A local friend whom I had met in 1965 at Sunday School, Robin Stride, kindly wrote a piece describing my work in The Surrey Advertiser in 1972. His father, who ran The Way Ahead driving school, would ring me up, enthusiastically telling me about another building biting the dust. I soon built up a network of friends, both locally and in London, one of whom I met at Coutts Bank. He stored my items for two years in his Victorian house in Victoria Park, Hackney, and delivered them when my parents were away on holiday!

In 1981 I joined The Building Conservation Trust based at Hampton Court Palace. That Autumn the B.B.C. approached me to film the collection for a programme on collecting. This led to many television and radio appearances and, indeed, sponsorship for four years from Scott, Brownrigg & Turner, Guildford Architects, then based at Bradstone Brook, Shalford. It was during this time that I met leading conservation figures, such as Dan Cruickshank, Colin Amery and Gavin Stamp.

In 1985 my father very kindly sponsored the creation of a charitable Trust to safeguard the future of the collection which was now being regularly used by historians and by English Heritage for research purposes.

Ornate wooden door carving, Crimson Drawing Room, Windsor Castle, donated by The Royal Household, 1997

After two very successful exhibitions at The Building Centre in London, one on The History of the English Window and one outlining the coverage of the collection, I was offered a post at The University of Greenwich as a lecturer and space to house the entire collection. The move to the Wapping campus commenced in 1989 and the collection formed a major teaching resource, latterly at The Royal Hospital at Greenwich, where we ran courses on the ‘History of the English Window, Door, Staircase and Fire-grate.’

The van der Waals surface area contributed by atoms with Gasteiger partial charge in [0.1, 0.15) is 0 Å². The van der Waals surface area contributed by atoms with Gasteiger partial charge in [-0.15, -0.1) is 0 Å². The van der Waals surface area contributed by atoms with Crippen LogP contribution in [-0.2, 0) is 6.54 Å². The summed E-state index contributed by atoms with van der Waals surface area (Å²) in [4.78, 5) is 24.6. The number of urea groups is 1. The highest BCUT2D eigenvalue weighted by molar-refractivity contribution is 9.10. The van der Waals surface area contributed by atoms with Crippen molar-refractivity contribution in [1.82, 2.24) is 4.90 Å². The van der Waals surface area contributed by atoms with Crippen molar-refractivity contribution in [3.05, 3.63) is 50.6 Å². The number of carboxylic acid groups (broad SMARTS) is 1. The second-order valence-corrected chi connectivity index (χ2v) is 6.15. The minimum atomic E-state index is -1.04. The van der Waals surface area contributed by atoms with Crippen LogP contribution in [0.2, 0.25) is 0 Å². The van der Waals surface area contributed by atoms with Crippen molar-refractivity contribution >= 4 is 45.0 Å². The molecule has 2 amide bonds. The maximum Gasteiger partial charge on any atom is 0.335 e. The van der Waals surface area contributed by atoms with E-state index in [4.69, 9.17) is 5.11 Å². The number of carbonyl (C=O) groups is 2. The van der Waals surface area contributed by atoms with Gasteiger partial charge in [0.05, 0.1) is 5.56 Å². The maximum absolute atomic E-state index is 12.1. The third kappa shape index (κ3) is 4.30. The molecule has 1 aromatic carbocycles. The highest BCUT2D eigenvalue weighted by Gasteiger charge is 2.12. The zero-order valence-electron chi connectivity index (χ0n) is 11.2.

During the 1980s and 90s, with the help of English Heritage and others, I acquired major pieces from iconic buildings, such as 10, Downing Street, Buckingham Palace, Windsor Castle, and many buildings by leading architects, such as the Adam brothers. However, I must stress the collection is not determined by my taste – I embrace all kinds of buildings up to the 1970s, including the controversial Tricorn Centre in Portsmouth, which is very popular with architectural students who visit the Cranleigh collection.

In 1998 the family home in White Lane, Guildford, was sold. I was very fortunate to find a unique property in Cranleigh purely by accident. This was a former builder’s yard, originally run by Farnfield & Watson, local builders in Cranleigh, and from 1937 by Victor Currier, who built several houses in the area. I moved to Cranleigh in September, 1998. Fortunately my sister, Rosemary, has lived in the village since 1982 and had introduced me to the many fascinating local characters over the years, including Frank Charles who worked for Warrens the builders and was a mine of information about local buildings and history.